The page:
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Record BOOM for Gun Sales in the US




There’s been a lot of unrest in recent months, and politically charged events have dominated the news media cycles for years on end. It’s perhaps no surprise that gun sales across the country have dramatically increased. But what does this mean, both in the short term and for the greater gun control debate?

What’s Happening in Gun Stores?

In short, gun stores are experiencing a record boom in sales of both firearms and ammunition. For example, New York gun purchases require federal background checks, and these totaled over 61,000 in June – this was the single biggest monthly tally of new background checks since 2000, according to the background check system that’s used by the FBI.

Gun stores across the country are experiencing huge stock shortages, and not just in common ammunition types or popular firearms, like Glock pistols. In fact, people are buying up whatever guns and ammunition they can buy, and gun store owners are calling distributors and asking for more resources to keep up with increased demand.

The backlog is so intense, however, that some ammunition manufacturers don’t think that they’ll be back to full capacity until the middle of next year.

Why Have Gun Sales Spiked?

It’s important to note that gun sales usually increase during an election year – whether this is because of some precautionary instinct or because a few extra thousand people decide to dramatically “arm up” in case their side doesn’t win (only to, of course, not actually do anything) is unclear.

But this time is different. With the COVID-19 pandemic still running strong in America and many other countries, and with the increased civil and social unrest after the death of George Floyd, it’s clear that many people feel unsafe and more “on edge” than normal.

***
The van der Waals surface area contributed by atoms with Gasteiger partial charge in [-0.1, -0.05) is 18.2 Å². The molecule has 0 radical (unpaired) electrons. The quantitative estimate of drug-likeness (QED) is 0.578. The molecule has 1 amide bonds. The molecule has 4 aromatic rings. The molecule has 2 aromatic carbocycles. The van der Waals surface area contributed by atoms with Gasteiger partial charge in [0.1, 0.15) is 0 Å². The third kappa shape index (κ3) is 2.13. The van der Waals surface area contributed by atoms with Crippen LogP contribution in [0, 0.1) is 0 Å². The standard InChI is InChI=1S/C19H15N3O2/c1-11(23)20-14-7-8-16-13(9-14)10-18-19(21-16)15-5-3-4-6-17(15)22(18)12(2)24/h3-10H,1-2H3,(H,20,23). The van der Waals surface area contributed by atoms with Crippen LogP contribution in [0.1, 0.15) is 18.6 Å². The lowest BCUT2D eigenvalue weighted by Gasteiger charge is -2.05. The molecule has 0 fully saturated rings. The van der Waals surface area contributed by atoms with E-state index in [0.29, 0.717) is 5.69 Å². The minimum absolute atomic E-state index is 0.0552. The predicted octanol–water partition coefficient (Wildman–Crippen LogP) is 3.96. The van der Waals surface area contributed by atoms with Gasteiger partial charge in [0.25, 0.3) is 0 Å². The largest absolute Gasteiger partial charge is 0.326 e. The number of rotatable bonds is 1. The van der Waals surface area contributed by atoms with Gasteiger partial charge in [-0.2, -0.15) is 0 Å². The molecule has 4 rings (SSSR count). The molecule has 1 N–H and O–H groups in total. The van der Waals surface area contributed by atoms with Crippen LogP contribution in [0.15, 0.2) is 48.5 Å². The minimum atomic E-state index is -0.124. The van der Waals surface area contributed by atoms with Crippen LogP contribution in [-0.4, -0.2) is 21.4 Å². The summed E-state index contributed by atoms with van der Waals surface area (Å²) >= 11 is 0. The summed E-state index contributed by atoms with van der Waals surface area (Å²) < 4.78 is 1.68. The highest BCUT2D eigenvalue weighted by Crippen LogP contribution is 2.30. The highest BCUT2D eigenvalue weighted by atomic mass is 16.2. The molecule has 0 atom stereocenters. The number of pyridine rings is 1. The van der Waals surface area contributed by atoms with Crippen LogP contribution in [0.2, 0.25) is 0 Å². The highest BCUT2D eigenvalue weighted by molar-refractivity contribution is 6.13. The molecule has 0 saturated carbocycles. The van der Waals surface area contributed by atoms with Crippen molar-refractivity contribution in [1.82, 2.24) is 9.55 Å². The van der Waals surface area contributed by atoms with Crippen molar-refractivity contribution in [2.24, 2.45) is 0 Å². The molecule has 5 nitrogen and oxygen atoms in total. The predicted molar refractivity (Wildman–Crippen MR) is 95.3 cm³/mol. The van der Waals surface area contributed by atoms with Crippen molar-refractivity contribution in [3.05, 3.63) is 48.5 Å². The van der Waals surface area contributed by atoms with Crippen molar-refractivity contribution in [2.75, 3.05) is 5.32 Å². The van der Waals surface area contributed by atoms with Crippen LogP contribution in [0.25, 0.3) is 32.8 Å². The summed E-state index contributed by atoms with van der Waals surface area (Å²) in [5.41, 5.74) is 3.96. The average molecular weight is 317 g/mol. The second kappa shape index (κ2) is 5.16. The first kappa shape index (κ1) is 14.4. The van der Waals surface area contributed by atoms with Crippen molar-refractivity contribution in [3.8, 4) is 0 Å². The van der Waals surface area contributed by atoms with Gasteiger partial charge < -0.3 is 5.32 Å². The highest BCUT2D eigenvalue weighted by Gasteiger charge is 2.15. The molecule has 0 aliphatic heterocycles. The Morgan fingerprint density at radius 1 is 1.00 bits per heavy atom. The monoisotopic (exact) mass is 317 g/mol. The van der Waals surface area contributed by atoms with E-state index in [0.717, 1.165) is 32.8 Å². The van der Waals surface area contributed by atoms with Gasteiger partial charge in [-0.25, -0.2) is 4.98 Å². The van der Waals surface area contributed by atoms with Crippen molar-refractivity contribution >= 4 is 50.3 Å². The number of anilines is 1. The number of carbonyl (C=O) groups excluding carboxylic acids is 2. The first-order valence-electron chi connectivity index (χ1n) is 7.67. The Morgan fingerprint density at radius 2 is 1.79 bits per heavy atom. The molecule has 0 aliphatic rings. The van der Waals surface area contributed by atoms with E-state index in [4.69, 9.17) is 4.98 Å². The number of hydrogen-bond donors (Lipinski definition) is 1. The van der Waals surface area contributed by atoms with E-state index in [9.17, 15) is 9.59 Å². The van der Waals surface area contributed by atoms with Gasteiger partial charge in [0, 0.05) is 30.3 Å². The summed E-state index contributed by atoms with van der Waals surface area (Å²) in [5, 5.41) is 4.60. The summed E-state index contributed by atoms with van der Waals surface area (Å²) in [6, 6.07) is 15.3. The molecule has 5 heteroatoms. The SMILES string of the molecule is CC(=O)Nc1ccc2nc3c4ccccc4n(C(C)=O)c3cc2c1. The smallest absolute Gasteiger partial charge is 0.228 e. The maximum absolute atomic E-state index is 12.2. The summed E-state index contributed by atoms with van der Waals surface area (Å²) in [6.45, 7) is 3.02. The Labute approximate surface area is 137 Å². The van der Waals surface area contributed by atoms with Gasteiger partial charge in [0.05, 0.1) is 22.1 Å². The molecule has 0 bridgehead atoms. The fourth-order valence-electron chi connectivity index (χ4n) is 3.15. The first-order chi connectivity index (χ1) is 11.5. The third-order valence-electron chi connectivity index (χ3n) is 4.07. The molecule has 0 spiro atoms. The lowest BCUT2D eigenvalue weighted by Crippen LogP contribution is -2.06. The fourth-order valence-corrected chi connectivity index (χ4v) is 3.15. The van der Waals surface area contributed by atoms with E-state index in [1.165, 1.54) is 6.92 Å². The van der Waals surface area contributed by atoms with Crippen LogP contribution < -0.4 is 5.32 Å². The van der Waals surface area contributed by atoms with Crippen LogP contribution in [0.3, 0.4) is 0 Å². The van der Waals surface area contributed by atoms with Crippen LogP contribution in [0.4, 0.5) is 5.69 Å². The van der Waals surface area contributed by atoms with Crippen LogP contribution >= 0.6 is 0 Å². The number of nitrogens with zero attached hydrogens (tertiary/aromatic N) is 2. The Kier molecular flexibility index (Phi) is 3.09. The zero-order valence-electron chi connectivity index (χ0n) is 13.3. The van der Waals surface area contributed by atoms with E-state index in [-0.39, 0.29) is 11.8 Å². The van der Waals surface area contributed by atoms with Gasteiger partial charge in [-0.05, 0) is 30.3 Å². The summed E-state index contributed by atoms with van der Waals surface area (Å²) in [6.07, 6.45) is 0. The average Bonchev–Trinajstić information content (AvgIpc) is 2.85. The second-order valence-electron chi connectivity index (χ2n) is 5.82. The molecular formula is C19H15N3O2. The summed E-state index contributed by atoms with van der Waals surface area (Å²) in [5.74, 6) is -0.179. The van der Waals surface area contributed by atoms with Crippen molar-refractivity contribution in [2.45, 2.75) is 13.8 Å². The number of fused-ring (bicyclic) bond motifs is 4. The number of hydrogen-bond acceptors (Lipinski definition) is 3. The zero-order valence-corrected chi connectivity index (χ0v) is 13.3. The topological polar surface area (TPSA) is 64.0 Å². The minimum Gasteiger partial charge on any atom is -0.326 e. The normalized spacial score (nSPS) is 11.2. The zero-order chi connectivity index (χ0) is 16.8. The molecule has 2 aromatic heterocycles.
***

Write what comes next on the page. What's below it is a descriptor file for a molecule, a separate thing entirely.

This tracks with what people are reportedly buying more guns and ammunition for: when asked, they say they’re concerned about self-defense. There isn’t any hunting or target shooting boom occurring simultaneously. Instead, people are buying more pistols and self-defense firearms in anticipation of being attacked or needing to defend themselves.

This is likely only exacerbated by the riots that have sprouted in many American cities, including Chicago, Portland, and Washington DC. Many people, apparently, wish to have firearms for self-defense in case rioters come knocking on their doors.

Having a weapon for self-defense may even be a prudent measure, as riots are notoriously unpredictable and difficult to control. It may not matter, in the heat of the moment, which side you’re on or what your politics are. The mob, when it seeks you out, will not stop to ask questions.

What Does This Mean for the Gun Control Debate?

In the grand scheme of things, this big increase in gun sales reveals a bit of hypocrisy among liberal voters, many of whom are likely among those buying firearms for the first time, and without a lot of experience. It seems that the pro-gun attitude of “I want a weapon to defend myself” is a universal human instinct, and one that liberal folks understand all too well when their backs are against the proverbial wall.

However, whether or not the spike in gun sales and ammunition purchases will have long-term ramifications on the cultural debate about gun control is unclear. For instance, after the civil unrest eventually dies down, many people who bought guns may try to return them.

Still, pro-gun advocates would be wise to take advantage of this development and to find common ground with their political opponents. The right to self-defense is intrinsic and as American as it gets, and it’s clearer than ever before that we all feel it.

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